Prepping Supplies

by Merissa on May 7, 2013

in Preparedness, Simple Living

Prepping Supplies

Prepping Supplies

As much as we don't want to think about it - emergencies happen. They're unexpected and if we're not as prepared as we can be, it can becoming a complete disaster.

Creating and compiling your own prepping supplies list is a good first step in being semi-prepared for any type of emergency that may limit your ability to get a hold of food or water. If you're a "whole foods" eating family, this may seem little more difficult, but it really doesn't have to be.  Check out the Homestead Living page for more ideas on prepping.

Now, depending on space or desire, you can determine how many prepping supplies you need. A good starting point is to have enough food for 72 hours, per person in your family. You can grow that as needed, but start off with the 72 hour kit.

Here are some of the great whole foods prepping supplies that can be kept very easily in your kit:

Prepping Supplies List

Dry Beans- Okay, this was an easy one-but a cheap food that can feed a lot!

Canned Fruits and Veggies- This is also a given, but the fruits of your labor from your garden can be a great addition to your kit.

Beef Jerky- Great way to get some protein in!

Dehydrated Fruits- These are like nature's candy, but a different way to get fruit intake other than your canned items. This is also a perfect snack for the kiddos to have on hand.

Granola Bars- There are literally hundreds of great recipes for these, you are bound to find one that suits your family (or individual family members) needs.

Nuts and seeds- Certainly great for energy, but a little bit goes a long way.

Honey- Not only does honey last what seems like a lifetime, but it also has great antibiotic properties.

Peanut Butter- Protein! PB is another way to keep blood sugars stabilized but also to give everyone an energy boost when needed.

Coconut Oil- This one may sound weird, but CO is a a great fatty food. You do so much with it, it definitely needs to be a staple in your kit.

Coffee- Okay, this may not be ESSENTIAL, but it sure wouldn't hurt. Sealed up, coffee can last a good while!

Salt-There are so many uses!

Apple Cider Vinegar- Another food item that has many uses: cooking, antibacterial, and even cleaning.

Grains- these sealed correctly can last years.

This of course is not an extensive prepping supplies list, by any means. One only has to Google "Prepping Supplies" or even "Emergency Kit" to find hundreds of resources on what to place in your kit. Another item (probably the most important) is water. Of course there is a particular way to store water, and there are various places to get information on how to do so correctly. Water should definitely be top priority!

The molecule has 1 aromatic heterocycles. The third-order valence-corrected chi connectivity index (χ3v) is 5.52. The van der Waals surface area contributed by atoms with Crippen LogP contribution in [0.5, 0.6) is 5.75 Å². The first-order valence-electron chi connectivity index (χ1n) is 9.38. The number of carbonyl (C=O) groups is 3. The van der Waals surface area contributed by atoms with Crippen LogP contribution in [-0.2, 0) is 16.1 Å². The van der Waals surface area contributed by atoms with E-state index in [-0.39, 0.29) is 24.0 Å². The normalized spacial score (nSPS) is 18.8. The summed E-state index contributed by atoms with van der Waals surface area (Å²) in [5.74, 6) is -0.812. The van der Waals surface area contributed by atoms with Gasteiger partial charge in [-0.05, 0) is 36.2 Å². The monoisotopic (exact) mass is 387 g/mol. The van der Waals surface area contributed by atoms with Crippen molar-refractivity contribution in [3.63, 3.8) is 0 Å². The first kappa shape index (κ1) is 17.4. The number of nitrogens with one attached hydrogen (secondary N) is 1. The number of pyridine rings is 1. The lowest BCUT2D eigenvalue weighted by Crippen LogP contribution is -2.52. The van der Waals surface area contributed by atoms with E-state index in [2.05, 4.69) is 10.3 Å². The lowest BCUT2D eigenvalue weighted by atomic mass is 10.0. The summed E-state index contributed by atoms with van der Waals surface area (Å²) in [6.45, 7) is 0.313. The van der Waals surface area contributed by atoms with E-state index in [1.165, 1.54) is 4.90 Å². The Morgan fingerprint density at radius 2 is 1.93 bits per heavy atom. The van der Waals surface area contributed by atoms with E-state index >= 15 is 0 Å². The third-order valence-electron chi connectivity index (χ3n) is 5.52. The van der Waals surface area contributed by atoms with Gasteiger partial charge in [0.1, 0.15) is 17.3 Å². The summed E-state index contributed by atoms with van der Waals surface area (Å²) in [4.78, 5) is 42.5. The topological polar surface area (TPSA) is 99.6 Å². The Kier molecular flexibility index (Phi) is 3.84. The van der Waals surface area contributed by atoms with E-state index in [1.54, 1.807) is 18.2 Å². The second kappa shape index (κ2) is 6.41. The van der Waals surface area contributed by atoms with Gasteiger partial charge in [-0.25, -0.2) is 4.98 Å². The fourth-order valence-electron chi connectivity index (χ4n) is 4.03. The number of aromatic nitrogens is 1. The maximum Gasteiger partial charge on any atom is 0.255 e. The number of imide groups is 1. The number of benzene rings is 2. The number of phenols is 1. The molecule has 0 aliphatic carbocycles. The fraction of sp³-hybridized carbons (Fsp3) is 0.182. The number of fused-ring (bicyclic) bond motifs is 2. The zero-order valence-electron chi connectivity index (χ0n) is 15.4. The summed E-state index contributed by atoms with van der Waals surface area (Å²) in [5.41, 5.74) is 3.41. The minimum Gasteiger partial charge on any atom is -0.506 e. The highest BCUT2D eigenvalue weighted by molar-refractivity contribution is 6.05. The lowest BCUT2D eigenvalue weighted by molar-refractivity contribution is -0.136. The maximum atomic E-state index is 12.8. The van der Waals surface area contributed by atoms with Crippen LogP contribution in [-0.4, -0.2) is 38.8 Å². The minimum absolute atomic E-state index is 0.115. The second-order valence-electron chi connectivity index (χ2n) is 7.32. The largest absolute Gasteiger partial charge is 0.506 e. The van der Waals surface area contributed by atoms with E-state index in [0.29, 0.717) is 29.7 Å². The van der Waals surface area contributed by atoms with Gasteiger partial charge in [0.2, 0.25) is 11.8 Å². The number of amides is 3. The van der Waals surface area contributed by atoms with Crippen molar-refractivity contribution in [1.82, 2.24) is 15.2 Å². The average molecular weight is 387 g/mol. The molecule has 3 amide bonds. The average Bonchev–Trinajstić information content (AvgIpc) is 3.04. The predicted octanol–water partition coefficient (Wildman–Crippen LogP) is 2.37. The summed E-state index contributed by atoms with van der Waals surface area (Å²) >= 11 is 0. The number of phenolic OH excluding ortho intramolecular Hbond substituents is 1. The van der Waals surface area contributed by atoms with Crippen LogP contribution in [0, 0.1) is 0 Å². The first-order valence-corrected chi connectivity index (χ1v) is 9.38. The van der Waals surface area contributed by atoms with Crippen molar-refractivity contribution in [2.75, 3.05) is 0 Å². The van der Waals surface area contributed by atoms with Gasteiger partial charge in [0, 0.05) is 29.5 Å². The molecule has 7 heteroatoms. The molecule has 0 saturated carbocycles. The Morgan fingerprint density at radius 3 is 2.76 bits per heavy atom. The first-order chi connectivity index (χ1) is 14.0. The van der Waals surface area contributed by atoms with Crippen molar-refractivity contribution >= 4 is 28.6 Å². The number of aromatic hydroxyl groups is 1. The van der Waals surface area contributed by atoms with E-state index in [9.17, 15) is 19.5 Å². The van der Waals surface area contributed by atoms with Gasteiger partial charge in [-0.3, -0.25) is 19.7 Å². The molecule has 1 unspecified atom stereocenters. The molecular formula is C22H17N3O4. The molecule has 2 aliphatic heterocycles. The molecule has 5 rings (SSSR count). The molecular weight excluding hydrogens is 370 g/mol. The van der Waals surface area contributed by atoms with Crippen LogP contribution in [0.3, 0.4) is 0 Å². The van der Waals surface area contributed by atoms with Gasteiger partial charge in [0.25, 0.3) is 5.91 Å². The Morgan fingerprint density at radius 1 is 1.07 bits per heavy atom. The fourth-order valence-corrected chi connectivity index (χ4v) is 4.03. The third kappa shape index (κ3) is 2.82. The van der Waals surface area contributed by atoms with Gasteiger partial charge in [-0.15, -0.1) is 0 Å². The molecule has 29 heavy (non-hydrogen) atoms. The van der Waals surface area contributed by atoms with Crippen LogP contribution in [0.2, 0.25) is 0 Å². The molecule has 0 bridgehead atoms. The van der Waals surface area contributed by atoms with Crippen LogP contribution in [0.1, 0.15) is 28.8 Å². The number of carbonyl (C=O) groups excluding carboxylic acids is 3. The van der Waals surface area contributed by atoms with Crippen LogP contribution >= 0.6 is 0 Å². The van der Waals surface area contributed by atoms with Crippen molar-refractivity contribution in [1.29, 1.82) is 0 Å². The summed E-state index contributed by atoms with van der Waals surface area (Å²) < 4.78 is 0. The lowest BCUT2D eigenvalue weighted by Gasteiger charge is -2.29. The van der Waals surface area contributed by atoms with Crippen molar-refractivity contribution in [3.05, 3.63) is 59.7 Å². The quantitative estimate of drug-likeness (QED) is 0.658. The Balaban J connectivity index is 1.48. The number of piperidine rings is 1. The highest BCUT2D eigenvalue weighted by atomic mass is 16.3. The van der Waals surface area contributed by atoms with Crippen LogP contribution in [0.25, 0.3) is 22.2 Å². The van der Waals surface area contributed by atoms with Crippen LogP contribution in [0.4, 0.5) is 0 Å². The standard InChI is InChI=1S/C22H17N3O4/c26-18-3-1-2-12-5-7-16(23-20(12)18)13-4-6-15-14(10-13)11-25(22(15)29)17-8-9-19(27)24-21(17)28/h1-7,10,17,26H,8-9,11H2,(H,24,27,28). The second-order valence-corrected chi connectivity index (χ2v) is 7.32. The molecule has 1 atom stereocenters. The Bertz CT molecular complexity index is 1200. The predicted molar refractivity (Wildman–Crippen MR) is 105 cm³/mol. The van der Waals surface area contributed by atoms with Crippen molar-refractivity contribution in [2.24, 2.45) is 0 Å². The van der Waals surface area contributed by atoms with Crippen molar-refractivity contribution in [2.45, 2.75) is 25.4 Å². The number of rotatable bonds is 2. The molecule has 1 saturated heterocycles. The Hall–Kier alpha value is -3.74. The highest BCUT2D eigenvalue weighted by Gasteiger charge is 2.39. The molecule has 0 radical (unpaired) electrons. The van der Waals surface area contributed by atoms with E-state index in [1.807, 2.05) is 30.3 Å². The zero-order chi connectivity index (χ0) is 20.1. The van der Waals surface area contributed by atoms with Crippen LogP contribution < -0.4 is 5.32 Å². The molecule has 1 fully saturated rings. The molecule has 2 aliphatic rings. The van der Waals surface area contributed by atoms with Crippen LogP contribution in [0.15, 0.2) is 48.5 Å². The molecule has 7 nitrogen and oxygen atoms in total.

You can organize these items in various fashions as well, but a good way for the starter kit would be backpacks. Each person in the family could have a backpack filled with the 72 hours worth of food. You can store additional food in larger containers.

Do you already have a emergency food kit?

If you are working on being prepared, you might also want to read our list of the Best Emergency Preparedness Books and learn about Prepping on a Budget! And don't forget to create the rest of your 72 hour kit to help you with survival prepping.

And don't forget...make sure you are only prepping with things your family will actually use/eat.

Want to learn how to prep for specific catastrophes?

What is in your your kit? What would your family need to add to my emergency food supply list?

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{ 1 comment… read it below or add one }

1 Jo Hager December 13, 2013 at 10:57 pm

Toilet paper! Every shopping trip, even though we don’t need it, we buy a large pkg. Let’s say a global collapse occurs, or a blixzard hits and you have no power or access to a store for 3 week. You’ll be happy to wipe with TP instead of old rags or newspaper. Speaking of newspaper- keep a good supply of those free newspapers handy. It can be used to suppress weeds in a garden and be used to insulate a home or be worn under a coat in an emergency. It’s obviously a good fire starter, too.

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